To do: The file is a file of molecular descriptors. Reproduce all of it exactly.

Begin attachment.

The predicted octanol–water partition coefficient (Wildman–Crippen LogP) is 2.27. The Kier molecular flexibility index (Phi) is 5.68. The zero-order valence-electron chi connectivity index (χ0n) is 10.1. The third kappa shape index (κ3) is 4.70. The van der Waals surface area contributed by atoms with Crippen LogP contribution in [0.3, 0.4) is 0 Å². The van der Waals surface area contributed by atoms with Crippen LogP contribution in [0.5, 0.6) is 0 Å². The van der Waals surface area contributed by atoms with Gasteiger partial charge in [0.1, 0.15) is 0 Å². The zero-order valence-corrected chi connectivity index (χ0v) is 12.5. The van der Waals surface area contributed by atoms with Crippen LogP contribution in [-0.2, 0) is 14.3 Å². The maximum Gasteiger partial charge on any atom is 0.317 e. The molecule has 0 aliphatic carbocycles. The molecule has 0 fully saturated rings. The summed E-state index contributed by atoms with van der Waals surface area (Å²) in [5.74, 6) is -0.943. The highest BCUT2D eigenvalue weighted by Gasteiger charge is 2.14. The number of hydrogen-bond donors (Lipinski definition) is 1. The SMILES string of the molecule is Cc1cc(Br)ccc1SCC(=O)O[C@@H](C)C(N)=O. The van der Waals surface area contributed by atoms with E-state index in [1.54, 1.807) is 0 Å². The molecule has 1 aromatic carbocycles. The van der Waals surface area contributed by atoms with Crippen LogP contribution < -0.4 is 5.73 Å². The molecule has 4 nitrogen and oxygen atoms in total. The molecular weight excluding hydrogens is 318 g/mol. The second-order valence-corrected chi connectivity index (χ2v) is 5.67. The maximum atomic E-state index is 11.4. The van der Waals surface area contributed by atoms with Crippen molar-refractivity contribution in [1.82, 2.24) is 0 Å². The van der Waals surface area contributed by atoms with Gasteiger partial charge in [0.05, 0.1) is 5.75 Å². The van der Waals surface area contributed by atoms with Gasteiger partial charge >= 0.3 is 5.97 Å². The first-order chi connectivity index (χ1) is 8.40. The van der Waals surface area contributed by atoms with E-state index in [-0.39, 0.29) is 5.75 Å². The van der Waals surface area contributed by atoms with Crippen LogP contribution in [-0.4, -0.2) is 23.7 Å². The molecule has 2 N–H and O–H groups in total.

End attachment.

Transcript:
The predicted octanol–water partition coefficient (Wildman–Crippen LogP) is 2.27. The Kier molecular flexibility index (Phi) is 5.68. The zero-order valence-electron chi connectivity index (χ0n) is 10.1. The third kappa shape index (κ3) is 4.70. The van der Waals surface area contributed by atoms with Crippen LogP contribution in [0.3, 0.4) is 0 Å². The van der Waals surface area contributed by atoms with Crippen LogP contribution in [0.5, 0.6) is 0 Å². The van der Waals surface area contributed by atoms with Gasteiger partial charge in [0.1, 0.15) is 0 Å². The zero-order valence-corrected chi connectivity index (χ0v) is 12.5. The van der Waals surface area contributed by atoms with Crippen LogP contribution in [-0.2, 0) is 14.3 Å². The maximum Gasteiger partial charge on any atom is 0.317 e. The molecule has 0 aliphatic carbocycles. The molecule has 0 fully saturated rings. The summed E-state index contributed by atoms with van der Waals surface area (Å²) in [5.74, 6) is -0.943. The highest BCUT2D eigenvalue weighted by Gasteiger charge is 2.14. The number of hydrogen-bond donors (Lipinski definition) is 1. The SMILES string of the molecule is Cc1cc(Br)ccc1SCC(=O)O[C@@H](C)C(N)=O. The van der Waals surface area contributed by atoms with E-state index in [1.54, 1.807) is 0 Å². The molecule has 1 aromatic carbocycles. The van der Waals surface area contributed by atoms with Crippen LogP contribution < -0.4 is 5.73 Å². The molecule has 4 nitrogen and oxygen atoms in total. The molecular weight excluding hydrogens is 318 g/mol. The second-order valence-corrected chi connectivity index (χ2v) is 5.67. The maximum atomic E-state index is 11.4. The van der Waals surface area contributed by atoms with Crippen molar-refractivity contribution in [1.82, 2.24) is 0 Å². The van der Waals surface area contributed by atoms with Gasteiger partial charge in [0.05, 0.1) is 5.75 Å². The van der Waals surface area contributed by atoms with Gasteiger partial charge >= 0.3 is 5.97 Å². The first-order chi connectivity index (χ1) is 8.40. The van der Waals surface area contributed by atoms with E-state index in [-0.39, 0.29) is 5.75 Å². The van der Waals surface area contributed by atoms with Crippen LogP contribution in [-0.4, -0.2) is 23.7 Å². The molecule has 2 N–H and O–H groups in total.